Monday, May 31, 2010
These are unforgivably poor representations of prints by Henri Cartier-Bresson, the French photojournlist whose works are now on exhibit at the Museum of Modern Art. I saw the show last Friday evening with my daughter and one of her friends. They had an assignment for photography class to attend the show and choose two photographs to deconstruct, so I happily went with them.
The top print isn't in the show. The bottom print is, and among all the extraordinary images hung on the gallery walls, it stopped me cold. I couldn't move on from it. The composition is so perfect, the boy with his arm raised about to throw something in the background providing an active counterpoint to the focused stillness of the other boys; the one in the foreground, arms graciously extended, feet placed almost like a ballet dancer's amid the ruins; and the boy in the lower right, framed by a rag of white wall, seeming almost to have wandered into the frame.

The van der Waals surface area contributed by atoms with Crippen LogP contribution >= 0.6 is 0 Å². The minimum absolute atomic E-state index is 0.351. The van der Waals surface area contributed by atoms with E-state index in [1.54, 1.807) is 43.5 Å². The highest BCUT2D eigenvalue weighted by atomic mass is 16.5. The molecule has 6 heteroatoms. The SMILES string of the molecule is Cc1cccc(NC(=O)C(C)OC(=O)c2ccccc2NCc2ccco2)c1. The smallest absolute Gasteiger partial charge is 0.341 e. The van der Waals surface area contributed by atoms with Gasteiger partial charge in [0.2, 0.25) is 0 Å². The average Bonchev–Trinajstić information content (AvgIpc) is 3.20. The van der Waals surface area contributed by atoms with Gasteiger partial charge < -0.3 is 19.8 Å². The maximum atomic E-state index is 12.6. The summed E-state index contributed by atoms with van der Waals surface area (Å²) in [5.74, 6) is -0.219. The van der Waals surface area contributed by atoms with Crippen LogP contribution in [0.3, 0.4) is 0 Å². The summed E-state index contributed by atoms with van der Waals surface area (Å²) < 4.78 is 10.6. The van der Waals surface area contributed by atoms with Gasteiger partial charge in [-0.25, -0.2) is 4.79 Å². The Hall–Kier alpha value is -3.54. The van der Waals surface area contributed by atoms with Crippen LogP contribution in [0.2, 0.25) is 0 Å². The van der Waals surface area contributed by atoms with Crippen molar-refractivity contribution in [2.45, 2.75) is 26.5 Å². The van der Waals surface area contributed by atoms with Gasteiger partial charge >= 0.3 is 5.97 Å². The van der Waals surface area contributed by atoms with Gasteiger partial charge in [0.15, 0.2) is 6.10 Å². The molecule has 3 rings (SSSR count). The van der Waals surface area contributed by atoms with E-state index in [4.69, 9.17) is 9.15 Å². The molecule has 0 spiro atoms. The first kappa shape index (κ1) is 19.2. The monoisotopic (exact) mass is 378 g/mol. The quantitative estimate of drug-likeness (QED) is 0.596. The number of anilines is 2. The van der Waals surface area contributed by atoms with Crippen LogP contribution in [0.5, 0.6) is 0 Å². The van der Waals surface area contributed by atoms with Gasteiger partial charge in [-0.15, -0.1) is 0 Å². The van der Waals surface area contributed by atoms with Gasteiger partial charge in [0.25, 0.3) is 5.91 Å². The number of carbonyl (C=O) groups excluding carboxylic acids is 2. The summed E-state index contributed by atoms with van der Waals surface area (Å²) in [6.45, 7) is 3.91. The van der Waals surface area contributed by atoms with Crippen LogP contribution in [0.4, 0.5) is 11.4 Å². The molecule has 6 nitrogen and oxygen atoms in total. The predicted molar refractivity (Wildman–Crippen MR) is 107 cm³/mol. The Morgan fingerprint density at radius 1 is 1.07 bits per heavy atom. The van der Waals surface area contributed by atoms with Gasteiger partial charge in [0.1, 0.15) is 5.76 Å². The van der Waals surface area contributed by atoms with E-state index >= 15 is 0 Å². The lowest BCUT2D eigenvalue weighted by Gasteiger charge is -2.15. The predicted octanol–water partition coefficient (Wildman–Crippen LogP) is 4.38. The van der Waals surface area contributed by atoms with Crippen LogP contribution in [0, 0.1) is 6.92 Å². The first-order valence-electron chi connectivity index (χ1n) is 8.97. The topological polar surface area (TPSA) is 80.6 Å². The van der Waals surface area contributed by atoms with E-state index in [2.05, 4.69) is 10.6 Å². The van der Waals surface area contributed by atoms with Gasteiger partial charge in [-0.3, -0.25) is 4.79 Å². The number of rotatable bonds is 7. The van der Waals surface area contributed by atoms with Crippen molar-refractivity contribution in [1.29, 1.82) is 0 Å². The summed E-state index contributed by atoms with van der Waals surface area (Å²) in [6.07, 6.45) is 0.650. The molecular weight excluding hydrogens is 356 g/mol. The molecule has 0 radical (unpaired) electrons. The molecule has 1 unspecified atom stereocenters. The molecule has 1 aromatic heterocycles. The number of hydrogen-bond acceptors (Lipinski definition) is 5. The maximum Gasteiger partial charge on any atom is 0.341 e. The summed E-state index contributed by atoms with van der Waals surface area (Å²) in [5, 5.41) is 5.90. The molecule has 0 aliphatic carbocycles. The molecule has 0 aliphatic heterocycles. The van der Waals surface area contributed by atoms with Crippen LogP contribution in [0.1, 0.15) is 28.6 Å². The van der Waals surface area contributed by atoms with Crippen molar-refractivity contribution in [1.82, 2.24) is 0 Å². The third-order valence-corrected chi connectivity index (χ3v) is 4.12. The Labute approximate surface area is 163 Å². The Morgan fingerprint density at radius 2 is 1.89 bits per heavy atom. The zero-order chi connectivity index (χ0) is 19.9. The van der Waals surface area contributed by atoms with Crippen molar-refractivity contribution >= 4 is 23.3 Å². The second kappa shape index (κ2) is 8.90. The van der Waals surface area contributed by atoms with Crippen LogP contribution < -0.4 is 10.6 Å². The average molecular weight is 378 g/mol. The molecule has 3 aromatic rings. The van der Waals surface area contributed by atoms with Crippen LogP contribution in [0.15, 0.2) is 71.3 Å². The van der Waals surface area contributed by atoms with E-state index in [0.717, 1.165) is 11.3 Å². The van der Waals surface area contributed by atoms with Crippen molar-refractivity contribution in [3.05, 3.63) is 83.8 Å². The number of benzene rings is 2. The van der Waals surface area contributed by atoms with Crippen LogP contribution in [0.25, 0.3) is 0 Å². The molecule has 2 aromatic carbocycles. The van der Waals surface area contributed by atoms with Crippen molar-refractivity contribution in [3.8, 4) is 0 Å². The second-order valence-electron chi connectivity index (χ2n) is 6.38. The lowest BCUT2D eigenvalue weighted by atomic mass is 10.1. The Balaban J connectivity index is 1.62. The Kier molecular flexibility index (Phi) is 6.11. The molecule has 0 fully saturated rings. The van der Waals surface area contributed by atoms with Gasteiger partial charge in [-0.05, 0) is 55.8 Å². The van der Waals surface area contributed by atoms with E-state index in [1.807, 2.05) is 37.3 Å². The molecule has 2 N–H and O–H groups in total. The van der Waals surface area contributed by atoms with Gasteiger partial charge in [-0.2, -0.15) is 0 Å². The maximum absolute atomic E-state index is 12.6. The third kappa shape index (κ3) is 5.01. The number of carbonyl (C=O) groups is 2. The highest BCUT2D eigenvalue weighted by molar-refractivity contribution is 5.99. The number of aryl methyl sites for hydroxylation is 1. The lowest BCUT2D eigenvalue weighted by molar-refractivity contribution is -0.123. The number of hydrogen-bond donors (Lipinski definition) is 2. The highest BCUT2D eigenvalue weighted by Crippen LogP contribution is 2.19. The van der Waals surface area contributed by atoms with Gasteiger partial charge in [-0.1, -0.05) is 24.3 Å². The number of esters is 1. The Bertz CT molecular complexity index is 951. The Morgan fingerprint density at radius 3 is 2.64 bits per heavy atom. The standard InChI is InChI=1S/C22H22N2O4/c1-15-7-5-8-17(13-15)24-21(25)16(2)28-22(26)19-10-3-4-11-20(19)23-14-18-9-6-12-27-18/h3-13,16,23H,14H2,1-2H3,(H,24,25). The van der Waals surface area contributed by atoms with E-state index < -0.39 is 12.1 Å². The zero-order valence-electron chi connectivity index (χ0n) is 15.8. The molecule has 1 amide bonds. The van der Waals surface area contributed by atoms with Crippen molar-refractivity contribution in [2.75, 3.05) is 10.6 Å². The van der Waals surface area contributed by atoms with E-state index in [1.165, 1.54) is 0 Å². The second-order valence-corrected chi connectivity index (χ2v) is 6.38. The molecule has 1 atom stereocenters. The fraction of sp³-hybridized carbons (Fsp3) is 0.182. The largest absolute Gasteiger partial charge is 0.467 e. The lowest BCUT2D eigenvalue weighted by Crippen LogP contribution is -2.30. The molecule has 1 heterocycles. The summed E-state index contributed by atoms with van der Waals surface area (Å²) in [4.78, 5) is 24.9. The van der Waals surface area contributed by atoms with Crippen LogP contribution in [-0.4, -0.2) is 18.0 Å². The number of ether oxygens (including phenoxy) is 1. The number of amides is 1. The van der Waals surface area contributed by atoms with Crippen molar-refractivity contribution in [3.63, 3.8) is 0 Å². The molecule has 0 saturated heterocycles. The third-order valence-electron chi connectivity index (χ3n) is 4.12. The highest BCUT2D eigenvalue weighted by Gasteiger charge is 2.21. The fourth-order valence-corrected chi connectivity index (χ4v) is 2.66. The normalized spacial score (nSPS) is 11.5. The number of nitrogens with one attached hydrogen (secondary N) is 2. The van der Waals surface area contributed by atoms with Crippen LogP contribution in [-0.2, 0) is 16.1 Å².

I was subsequently fascinated to find the top photo online. It told me beyond a shadow of doubt that Cartier-Bresson set up the bottom image, composed it like a piece of living art, after happening upon the rambunctious group of boys inside that broken arch of wall. I love both photos. For me, they reinforce one another and reveal the full art and artifice of the man, his ability to capture both the roiling chaos of life, and then arrange it into a quieter tableau, almost a still life, allowing us to examine the scene in another way.
If you're going to be in the New York area, go see the show. These poor reproductions, probably copied from a book, don't do the work justice at all.